Targeting U.S. automaker signals possible China retaliation over Trump talk

Wed Dec 14, 2016 11:05pm EST
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By Arshad Mohammed, Matt Spetalnick and Benjamin Kang Lim

WASHINGTON/BEIJING (Reuters) - China's plan to punish a U.S. automaker accused of price-fixing is a sign of how Beijing could retaliate if President-elect Donald Trump upends decades of relations between the two nations.

Trump's assertion that the United States need not be bound by the policy that Taiwan is part of "one China" would erode a bedrock of U.S.-China ties that has underpinned the vast increase in trade and cooperation between what are now the world's two largest economies.

Few expect the disagreement will lead to outright military confrontation, nor even the kind of economic war that many feared could be launched by Trump's threat during the U.S. presidential campaign to slap tariffs of up to 45 percent on Chinese imports.

However, a rising China has plenty of other ways to push back hard if Trump presses on the Taiwan question, which most analysts see as the most sensitive part of the U.S.-China relationship.

In what might be a shot across the bow of the Trump administration, due to take office on Jan. 20, the official China Daily newspaper quoted a state planning official saying China will soon penalize an unnamed U.S. automaker for monopolistic behavior. While the official said no one should read "anything improper" into this, shares of General Motors Co and Ford Motor Co skidded.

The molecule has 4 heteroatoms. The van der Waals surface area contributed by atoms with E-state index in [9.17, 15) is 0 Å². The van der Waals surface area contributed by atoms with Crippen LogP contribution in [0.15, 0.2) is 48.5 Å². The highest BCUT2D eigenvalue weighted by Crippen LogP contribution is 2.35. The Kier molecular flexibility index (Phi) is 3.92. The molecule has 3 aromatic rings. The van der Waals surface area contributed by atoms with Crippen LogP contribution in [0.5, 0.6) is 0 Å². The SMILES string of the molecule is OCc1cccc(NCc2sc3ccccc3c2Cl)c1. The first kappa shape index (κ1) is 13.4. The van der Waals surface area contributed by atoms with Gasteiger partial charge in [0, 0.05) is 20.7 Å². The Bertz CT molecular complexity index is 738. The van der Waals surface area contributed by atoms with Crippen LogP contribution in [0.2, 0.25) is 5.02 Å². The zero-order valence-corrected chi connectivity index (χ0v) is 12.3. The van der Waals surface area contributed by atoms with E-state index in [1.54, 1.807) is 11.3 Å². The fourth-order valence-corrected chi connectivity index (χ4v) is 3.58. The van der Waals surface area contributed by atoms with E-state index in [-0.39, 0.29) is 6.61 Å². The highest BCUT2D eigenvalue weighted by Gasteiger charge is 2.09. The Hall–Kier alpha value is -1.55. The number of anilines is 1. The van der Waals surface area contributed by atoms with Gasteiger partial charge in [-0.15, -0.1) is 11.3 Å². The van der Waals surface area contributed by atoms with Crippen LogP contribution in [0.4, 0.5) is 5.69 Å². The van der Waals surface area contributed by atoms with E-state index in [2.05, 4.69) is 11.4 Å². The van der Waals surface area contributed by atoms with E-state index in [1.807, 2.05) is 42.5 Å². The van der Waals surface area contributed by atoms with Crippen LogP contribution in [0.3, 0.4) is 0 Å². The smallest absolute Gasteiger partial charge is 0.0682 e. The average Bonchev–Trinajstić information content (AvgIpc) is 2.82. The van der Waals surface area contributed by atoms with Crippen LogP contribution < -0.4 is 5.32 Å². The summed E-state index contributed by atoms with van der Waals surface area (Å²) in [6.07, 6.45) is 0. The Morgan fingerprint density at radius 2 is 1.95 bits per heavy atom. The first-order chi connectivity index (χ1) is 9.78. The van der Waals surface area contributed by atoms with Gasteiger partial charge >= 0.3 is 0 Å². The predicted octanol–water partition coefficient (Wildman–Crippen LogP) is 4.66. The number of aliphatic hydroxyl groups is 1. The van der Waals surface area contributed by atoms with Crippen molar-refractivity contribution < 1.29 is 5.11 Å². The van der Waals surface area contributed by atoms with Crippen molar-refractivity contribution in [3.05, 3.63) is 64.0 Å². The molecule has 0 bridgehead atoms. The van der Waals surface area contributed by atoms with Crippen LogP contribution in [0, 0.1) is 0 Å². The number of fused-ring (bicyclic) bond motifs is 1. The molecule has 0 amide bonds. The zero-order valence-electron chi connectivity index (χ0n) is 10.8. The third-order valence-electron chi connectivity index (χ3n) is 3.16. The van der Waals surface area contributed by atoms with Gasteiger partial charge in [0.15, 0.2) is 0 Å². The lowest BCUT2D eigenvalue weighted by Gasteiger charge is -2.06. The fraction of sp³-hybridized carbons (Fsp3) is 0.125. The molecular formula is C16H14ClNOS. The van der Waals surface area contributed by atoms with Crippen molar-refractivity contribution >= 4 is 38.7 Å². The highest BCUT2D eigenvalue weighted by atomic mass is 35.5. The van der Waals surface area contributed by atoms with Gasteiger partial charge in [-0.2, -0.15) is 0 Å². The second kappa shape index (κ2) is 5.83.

Auto industry sources have told Reuters this specific investigation was already underway before Trump's recent comments.

However, the manner in which it was announced, by saying only that it was a U.S. automaker before a formal announcement of fines, has raised questions around whether officials might be seizing on the case to send a shot across the bow of the incoming Trump administration.

Jason Miller, a spokesman for Trump, said on Wednesday Trump's team was aware of the report but it would be premature to comment.   Continued...

The People's Republic of China flag and the U.S. Stars and Stripes fly along Pennsylvania Avenue near the U.S. Capitol during Chinese President Hu Jintao's state visit in Washington, DC, U.S. on January 18, 2011. REUTERS/Hyungwon Kang/File Photo